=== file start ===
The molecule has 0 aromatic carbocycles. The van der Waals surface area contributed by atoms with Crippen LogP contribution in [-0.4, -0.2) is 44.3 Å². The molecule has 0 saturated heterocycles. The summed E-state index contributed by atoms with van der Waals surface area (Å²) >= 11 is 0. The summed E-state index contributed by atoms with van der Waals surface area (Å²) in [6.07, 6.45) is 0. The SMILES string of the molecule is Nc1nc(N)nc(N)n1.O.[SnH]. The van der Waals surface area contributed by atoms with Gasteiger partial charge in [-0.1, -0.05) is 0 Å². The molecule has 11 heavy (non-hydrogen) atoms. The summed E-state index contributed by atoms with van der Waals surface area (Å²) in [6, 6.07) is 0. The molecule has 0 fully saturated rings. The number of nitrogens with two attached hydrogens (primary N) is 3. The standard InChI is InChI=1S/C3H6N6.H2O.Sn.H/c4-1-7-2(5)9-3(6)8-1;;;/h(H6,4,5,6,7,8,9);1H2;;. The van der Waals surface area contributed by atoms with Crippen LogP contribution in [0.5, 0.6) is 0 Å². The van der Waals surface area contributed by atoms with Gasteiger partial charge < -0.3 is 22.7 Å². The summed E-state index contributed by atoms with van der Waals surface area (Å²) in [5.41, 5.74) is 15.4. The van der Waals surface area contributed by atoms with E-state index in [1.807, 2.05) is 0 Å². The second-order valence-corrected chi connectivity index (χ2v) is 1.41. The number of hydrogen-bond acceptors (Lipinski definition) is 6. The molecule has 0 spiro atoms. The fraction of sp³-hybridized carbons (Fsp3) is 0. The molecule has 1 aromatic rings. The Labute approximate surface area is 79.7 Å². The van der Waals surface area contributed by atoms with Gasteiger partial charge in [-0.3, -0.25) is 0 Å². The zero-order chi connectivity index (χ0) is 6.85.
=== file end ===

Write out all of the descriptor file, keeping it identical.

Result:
The molecule has 0 aromatic carbocycles. The van der Waals surface area contributed by atoms with Crippen LogP contribution in [-0.4, -0.2) is 44.3 Å². The molecule has 0 saturated heterocycles. The summed E-state index contributed by atoms with van der Waals surface area (Å²) >= 11 is 0. The summed E-state index contributed by atoms with van der Waals surface area (Å²) in [6.07, 6.45) is 0. The SMILES string of the molecule is Nc1nc(N)nc(N)n1.O.[SnH]. The van der Waals surface area contributed by atoms with Gasteiger partial charge in [-0.1, -0.05) is 0 Å². The molecule has 11 heavy (non-hydrogen) atoms. The summed E-state index contributed by atoms with van der Waals surface area (Å²) in [6, 6.07) is 0. The molecule has 0 fully saturated rings. The number of nitrogens with two attached hydrogens (primary N) is 3. The standard InChI is InChI=1S/C3H6N6.H2O.Sn.H/c4-1-7-2(5)9-3(6)8-1;;;/h(H6,4,5,6,7,8,9);1H2;;. The van der Waals surface area contributed by atoms with Crippen LogP contribution in [0.5, 0.6) is 0 Å². The van der Waals surface area contributed by atoms with Gasteiger partial charge < -0.3 is 22.7 Å². The summed E-state index contributed by atoms with van der Waals surface area (Å²) in [5.41, 5.74) is 15.4. The van der Waals surface area contributed by atoms with E-state index in [1.807, 2.05) is 0 Å². The second-order valence-corrected chi connectivity index (χ2v) is 1.41. The number of hydrogen-bond acceptors (Lipinski definition) is 6. The molecule has 0 spiro atoms. The fraction of sp³-hybridized carbons (Fsp3) is 0. The molecule has 1 aromatic rings. The Labute approximate surface area is 79.7 Å². The van der Waals surface area contributed by atoms with Gasteiger partial charge in [-0.3, -0.25) is 0 Å². The zero-order chi connectivity index (χ0) is 6.85.